Last week, crypto markets crashed. Hard. Any investor, crypto or traditional, knows to expect crashes, but there was something especially off-putting about the way the decentralized finance markets crashed.
The tl;dr is this: The crypto markets crashed last week and that caused a panic sell-off. In the rush to sell Ether, the Ethereum network became so congested that gas prices skyrocketed. In many cases, the cost of the transaction was more than the transaction itself. This had a trickle down affect that significantly impacted DeFi. People with collateral debt positions suddenly had their positions under-collateralized because the price drop. For the lucky few that knew to check on this, they had an opportunity to add more collateral (Eth) to keep the position open, but when they tried to execute the transactions they found fees to be upwards of 125% the amount they were trying to collateralize. And in some cases, including on MakerDAO’s Oasis app, the gas fees were so high, the application couldn’t even support the transaction.
The above is part one of the two-pronged problem, and it’s a bad one. People were liquidated. Applications failed to work. The experiment of DeFi proved itself to truly be an experiment after all.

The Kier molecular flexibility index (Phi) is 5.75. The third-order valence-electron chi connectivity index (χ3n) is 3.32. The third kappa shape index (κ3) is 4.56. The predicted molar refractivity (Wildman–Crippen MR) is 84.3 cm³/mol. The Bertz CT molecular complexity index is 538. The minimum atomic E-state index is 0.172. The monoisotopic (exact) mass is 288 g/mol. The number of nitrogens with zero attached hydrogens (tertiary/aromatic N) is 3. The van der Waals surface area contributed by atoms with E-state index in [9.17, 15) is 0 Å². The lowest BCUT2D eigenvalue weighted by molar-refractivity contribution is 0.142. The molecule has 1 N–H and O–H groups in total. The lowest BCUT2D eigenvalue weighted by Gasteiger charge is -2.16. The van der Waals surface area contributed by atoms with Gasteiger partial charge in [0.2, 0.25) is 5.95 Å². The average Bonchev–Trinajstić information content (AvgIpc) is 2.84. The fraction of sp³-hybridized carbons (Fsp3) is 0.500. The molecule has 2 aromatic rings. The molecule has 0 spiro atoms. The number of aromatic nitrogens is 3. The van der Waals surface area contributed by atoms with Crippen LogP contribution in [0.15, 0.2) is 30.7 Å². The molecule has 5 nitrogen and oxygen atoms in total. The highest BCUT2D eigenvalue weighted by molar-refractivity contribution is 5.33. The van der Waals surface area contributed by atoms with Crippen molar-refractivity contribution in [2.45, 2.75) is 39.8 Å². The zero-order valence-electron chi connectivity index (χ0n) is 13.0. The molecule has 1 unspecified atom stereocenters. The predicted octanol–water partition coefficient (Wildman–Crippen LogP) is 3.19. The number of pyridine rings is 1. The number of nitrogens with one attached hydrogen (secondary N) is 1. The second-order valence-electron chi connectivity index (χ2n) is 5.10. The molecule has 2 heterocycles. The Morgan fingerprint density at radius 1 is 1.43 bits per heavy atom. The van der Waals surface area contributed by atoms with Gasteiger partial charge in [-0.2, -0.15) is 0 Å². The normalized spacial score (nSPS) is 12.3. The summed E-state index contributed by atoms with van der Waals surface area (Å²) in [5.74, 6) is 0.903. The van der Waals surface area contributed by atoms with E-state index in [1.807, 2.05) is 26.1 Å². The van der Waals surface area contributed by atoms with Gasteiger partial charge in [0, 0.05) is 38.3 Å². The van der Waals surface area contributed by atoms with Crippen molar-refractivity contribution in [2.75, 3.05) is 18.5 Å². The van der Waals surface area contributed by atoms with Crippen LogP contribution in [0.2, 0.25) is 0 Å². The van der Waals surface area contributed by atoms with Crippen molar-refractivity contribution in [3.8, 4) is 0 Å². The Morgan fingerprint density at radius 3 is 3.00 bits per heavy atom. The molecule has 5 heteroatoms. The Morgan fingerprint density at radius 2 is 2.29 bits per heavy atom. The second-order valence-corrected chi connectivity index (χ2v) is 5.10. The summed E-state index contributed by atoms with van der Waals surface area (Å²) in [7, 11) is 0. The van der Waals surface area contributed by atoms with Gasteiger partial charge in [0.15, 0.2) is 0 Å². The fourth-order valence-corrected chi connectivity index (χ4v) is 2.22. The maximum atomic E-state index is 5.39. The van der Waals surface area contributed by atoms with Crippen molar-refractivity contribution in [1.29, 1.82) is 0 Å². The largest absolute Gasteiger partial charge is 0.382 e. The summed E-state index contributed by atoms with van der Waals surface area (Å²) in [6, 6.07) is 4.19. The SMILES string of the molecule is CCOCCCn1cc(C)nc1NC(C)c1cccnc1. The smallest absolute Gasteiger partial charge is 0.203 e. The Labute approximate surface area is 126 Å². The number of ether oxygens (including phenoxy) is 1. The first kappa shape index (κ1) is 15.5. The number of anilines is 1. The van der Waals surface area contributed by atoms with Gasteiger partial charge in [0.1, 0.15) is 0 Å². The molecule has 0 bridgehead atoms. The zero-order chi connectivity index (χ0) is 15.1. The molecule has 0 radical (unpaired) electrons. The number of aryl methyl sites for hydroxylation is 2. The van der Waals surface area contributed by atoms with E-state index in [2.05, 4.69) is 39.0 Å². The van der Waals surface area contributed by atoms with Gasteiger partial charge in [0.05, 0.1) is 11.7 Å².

The second problem is potentially much bigger. Not everyone knew they needed to constantly monitor their positions. For some, especially those who came from traditional finance, they expected price alerts and communications that would help them understand what was happening. What they got instead was…nothing. If these people were not already on Twitter or Discord or Telegram, they were out of luck.
The fundamental flaw in how crypto builds is the assumption that everyone is technical and everyone will be technical. Mainstream users don’t hang out on Discord. The ones that hang out on Twitter aren’t following crypto accounts. Last week’s events proved two things:
- There is more engineering work to be done on the underlying protocol (Eth 2.0 will hopefully solve that).
- Builders need to communicate with their users properly, not through Twitter, Discord, and Telegram.
It is no longer acceptable to talk out of both sides of our mouths in crypto. We can’t say we want mainstream adoption while at the same time refusing to implement basic communication tools to help those mainstream users (and the crypto-savvy users) stay better informed.